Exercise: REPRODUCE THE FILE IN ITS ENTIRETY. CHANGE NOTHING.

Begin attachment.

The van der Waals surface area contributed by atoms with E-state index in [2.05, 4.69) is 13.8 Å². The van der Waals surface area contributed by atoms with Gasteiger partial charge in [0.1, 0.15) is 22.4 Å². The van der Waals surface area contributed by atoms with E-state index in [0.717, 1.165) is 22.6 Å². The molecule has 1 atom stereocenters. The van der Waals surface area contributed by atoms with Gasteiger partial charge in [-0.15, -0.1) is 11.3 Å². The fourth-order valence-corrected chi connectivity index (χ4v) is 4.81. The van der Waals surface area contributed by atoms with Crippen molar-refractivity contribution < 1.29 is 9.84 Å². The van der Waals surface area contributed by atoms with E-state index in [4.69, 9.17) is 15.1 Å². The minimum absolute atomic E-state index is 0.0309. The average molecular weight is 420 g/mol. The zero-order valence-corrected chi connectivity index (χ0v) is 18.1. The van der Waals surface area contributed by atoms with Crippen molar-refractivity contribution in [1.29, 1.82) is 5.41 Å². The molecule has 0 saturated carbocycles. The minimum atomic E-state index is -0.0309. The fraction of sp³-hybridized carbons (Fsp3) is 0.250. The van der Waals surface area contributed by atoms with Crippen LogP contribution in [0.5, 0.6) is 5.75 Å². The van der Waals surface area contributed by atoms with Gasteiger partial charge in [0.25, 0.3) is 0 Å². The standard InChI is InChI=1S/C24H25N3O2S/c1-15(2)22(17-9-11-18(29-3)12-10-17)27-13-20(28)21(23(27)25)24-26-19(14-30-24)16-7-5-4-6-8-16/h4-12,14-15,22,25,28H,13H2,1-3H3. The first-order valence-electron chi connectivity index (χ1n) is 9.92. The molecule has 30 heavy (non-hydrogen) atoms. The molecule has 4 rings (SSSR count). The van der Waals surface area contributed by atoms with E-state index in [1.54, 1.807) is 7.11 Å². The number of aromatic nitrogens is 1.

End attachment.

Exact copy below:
The van der Waals surface area contributed by atoms with E-state index in [2.05, 4.69) is 13.8 Å². The van der Waals surface area contributed by atoms with Gasteiger partial charge in [0.1, 0.15) is 22.4 Å². The van der Waals surface area contributed by atoms with E-state index in [0.717, 1.165) is 22.6 Å². The molecule has 1 atom stereocenters. The van der Waals surface area contributed by atoms with Gasteiger partial charge in [-0.15, -0.1) is 11.3 Å². The fourth-order valence-corrected chi connectivity index (χ4v) is 4.81. The van der Waals surface area contributed by atoms with Crippen molar-refractivity contribution < 1.29 is 9.84 Å². The van der Waals surface area contributed by atoms with E-state index in [4.69, 9.17) is 15.1 Å². The minimum absolute atomic E-state index is 0.0309. The average molecular weight is 420 g/mol. The zero-order valence-corrected chi connectivity index (χ0v) is 18.1. The van der Waals surface area contributed by atoms with Crippen molar-refractivity contribution in [1.29, 1.82) is 5.41 Å². The molecule has 0 saturated carbocycles. The minimum atomic E-state index is -0.0309. The fraction of sp³-hybridized carbons (Fsp3) is 0.250. The van der Waals surface area contributed by atoms with Crippen LogP contribution in [0.5, 0.6) is 5.75 Å². The van der Waals surface area contributed by atoms with Gasteiger partial charge in [0.25, 0.3) is 0 Å². The standard InChI is InChI=1S/C24H25N3O2S/c1-15(2)22(17-9-11-18(29-3)12-10-17)27-13-20(28)21(23(27)25)24-26-19(14-30-24)16-7-5-4-6-8-16/h4-12,14-15,22,25,28H,13H2,1-3H3. The first-order valence-electron chi connectivity index (χ1n) is 9.92. The molecule has 30 heavy (non-hydrogen) atoms. The molecule has 4 rings (SSSR count). The van der Waals surface area contributed by atoms with E-state index in [1.54, 1.807) is 7.11 Å². The number of aromatic nitrogens is 1.